Reliability of fetal thymus measurement in prediction of 22q11.2 deletion: a retrospective study using four-dimensional spatiotemporal image correlation volumes
Article first published online: 31 JAN 2013
Copyright © 2012 ISUOG. Published by John Wiley & Sons, Ltd.
Ultrasound in Obstetrics & Gynecology
Volume 41, Issue 2, pages 172–176, February 2013
How to Cite
Bataeva, R., Bellsham-Revell, H., Zidere, V. and Allan, L. D. (2013), Reliability of fetal thymus measurement in prediction of 22q11.2 deletion: a retrospective study using four-dimensional spatiotemporal image correlation volumes. Ultrasound Obstet Gynecol, 41: 172–176. doi: 10.1002/uog.11194
- Issue published online: 31 JAN 2013
- Article first published online: 31 JAN 2013
- Accepted manuscript online: 17 MAY 2012 09:44AM EST
- Manuscript Accepted: 3 MAY 2012
- 22 q11.2 deletion;
- fetal heart;
To evaluate the thymic–thoracic ratio (TT-ratio) method in assessment of the fetal thymus in normal fetuses and in those with cardiac abnormalities, in the presence or absence of 22q11.2 deletion.
Database records were reviewed for cases of conotruncal and arch abnormalities found on fetal echocardiography between January 2007 and September 2011. The 22q11.2 deletion status was retrieved and cases in which this was not known were excluded from the analysis, as were fetuses with aneuploidy or other genetic disorders. An additional 55 normal fetuses were analyzed as a control group. The TT-ratio was measured retrospectively using stored spatiotemporal image correlation (STIC) volume datasets.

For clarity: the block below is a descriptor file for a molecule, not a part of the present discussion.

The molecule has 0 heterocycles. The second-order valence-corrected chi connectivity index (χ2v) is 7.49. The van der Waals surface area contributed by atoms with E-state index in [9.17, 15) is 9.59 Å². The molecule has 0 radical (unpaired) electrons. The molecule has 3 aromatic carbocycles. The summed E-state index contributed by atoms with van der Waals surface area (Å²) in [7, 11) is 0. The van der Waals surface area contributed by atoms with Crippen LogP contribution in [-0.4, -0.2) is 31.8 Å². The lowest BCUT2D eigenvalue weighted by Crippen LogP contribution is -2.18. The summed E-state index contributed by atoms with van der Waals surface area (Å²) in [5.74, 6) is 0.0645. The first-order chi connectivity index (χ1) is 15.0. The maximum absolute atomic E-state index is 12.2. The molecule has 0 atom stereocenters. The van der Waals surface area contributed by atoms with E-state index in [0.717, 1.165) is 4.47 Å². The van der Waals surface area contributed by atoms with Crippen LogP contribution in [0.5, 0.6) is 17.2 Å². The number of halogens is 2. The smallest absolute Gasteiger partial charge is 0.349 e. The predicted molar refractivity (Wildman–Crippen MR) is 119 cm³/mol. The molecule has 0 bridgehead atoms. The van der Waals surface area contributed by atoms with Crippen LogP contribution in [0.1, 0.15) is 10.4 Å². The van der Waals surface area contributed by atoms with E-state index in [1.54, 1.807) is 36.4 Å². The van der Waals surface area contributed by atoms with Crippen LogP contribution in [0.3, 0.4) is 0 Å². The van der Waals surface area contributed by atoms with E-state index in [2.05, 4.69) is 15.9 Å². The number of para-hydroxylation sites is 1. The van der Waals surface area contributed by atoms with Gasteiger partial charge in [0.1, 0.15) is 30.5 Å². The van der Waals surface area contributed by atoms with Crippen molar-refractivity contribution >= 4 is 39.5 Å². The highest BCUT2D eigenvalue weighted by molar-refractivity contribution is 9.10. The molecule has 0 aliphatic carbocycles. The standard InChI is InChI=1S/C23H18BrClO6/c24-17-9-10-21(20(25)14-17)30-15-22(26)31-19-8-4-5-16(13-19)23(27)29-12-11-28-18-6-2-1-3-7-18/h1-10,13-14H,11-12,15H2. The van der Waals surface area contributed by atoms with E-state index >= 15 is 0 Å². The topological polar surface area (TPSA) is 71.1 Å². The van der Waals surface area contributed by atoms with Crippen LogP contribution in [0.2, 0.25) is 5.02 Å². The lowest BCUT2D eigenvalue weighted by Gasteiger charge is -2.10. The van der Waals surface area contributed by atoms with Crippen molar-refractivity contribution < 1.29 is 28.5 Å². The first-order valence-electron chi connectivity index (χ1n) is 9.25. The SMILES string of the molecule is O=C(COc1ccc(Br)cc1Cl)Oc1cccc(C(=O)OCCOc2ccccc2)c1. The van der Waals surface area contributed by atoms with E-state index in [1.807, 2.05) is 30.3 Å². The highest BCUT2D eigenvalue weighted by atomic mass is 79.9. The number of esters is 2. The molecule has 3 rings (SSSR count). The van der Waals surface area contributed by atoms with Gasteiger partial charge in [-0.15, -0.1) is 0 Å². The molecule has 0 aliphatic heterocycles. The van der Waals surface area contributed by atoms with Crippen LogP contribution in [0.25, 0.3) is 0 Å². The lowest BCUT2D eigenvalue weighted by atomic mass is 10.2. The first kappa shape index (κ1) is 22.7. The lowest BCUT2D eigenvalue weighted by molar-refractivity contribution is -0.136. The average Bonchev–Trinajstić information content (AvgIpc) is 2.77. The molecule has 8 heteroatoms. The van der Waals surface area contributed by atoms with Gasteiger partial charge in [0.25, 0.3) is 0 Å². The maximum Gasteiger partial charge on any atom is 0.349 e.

Sixty-nine fetuses with relevant cardiac diagnoses were identified and, of these, 18 (26%) had 22q11.2 deletion. The mean gestational age at diagnosis was 22 weeks. Significant pairwise differences, but also overlap, were observed between all three groups (i.e. fetuses with heart defects with and without the 22q11.2 deletion and controls). The mean TT-ratio was 0.44 in our normal control group and was significantly smaller in fetuses with 22q11.2 deletion, corresponding to previously published data. However, the mean TT-ratio in the group with conotruncal anomalies but without the 22q11.2 deletion was also smaller than that in controls, in contrast to previously published data. The TT-ratio was above the normal mean, regardless of fetal karyotype, in all cases of interrupted aortic arch.
The TT-ratio method is a feasible and potentially useful tool during detailed fetal heart assessment. However, the absolute measurement is not reliable for prediction of 22q11.2 deletion and the obtained results should therefore be interpreted with caution. Fetal karyotyping should be recommended in cases with conotruncal heart abnormalities, irrespective of the TT-ratio.